The operation of the N-channel grounded gate MOS transistors 60 and 62 (FIG. 5B) warrant further discussion. When the gate of a MOS transistor is tied to its source, its zero bias breakdown voltage is commonly referred to as BVdss. Preferably, the N-channel MOS transistors 60 and 62 are built on a sub-micron process, and when the gates of these transistors are grounded, they turn on at about 13V. When this happens, the devices act as current paths for dissipation of an ESD pulse that is positive from IOPAD 26 to VSSIO 22. A graph showing the BVdss operation of the transistors 60 and 62 is shown in FIG. 7.
In older (i.e., larger scale) fabrication technologies, the gate oxide breakdown voltage was at least 20V, and these parameters were acceptable. The thinner gate oxides used in newer fabrication technologies, such as sub-micron processes, have breakdown voltages of only about 17-18V. A reverse bias breakdown of 16V no longer provides a desired operating tolerance.
For this reason, an SCR 32 (FIG. 1) is placed in parallel with the diode 56. SCR 32 turns on during an ESD event, thereby protecting the diode 56. Even so, the diode 56 may fail at the beginning of an ESD event even before the SCR 32 turns on. To eliminate this possibility, a 20Ω poly resistor 64 (FIG. 5B) is added to the gate fingers of each of the N-channel MOS transistors 60 and 62 to limit the current that reaches them before activation of the SCR 32. Consequently, it is necessary to increase the width of the N-channel MOS transistors 60 and 62 to compensate for the decrease in drive current caused by the resistor 64.
Although it may be possible to use a series of diodes in place of the thick field device, a thick field device is has more stable temperature characteristics. A series of diodes would require sufficient number that they would not turn on during normal operating conditions. However, diode turn-on voltage is temperature dependant. A characteristic diode of this type is shown in FIG. 6B. A first trace 91 plots current against forward voltage at 90 degrees C, while a second trace 93 plots current against forward voltage at 25 degrees C. At 90 degrees C, the diode conducts 1 micro-amp (1E-6) at about 0.30 volts. At 25 degrees C, the diode conducts several orders of magnitude less current at 0.3 volts, and conducts 1 micro-amp at about 0.48 volts. This undesirable temperature sensitivity is compounded when multiple diodes are connected in series.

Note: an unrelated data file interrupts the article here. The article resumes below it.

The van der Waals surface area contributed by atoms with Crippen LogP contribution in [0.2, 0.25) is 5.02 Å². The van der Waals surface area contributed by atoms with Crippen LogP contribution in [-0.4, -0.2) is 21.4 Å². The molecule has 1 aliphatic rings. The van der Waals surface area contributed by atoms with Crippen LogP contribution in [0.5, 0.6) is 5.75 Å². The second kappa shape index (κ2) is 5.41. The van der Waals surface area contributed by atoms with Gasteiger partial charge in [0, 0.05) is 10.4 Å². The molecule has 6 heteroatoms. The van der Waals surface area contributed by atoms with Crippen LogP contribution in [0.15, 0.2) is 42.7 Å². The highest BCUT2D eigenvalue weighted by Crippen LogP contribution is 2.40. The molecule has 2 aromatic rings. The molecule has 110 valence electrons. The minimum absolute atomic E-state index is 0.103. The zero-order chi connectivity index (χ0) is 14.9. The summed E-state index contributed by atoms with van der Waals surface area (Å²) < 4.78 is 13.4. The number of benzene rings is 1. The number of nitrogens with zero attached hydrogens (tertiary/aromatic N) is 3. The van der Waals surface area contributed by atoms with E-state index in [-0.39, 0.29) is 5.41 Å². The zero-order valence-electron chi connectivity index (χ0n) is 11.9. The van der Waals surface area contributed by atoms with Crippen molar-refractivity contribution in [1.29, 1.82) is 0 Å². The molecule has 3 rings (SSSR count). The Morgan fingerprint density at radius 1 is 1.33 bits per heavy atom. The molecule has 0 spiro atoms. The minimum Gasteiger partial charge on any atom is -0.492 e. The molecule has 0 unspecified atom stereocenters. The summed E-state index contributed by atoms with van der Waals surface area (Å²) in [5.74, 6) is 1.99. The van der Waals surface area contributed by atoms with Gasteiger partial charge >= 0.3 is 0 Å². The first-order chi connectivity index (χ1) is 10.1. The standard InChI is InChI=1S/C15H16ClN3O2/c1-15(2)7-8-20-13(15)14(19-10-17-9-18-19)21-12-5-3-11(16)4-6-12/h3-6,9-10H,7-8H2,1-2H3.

FIG. 8a illustrates a cross-sectional view of a suitable SCR. A more complete description of fabrication and operation of such a device can be found in co-pending U.S. patent application Ser. No. 08/129,224, entitled “Field Implant for Silicon Controlled Rectifier” which is incorporated here by reference.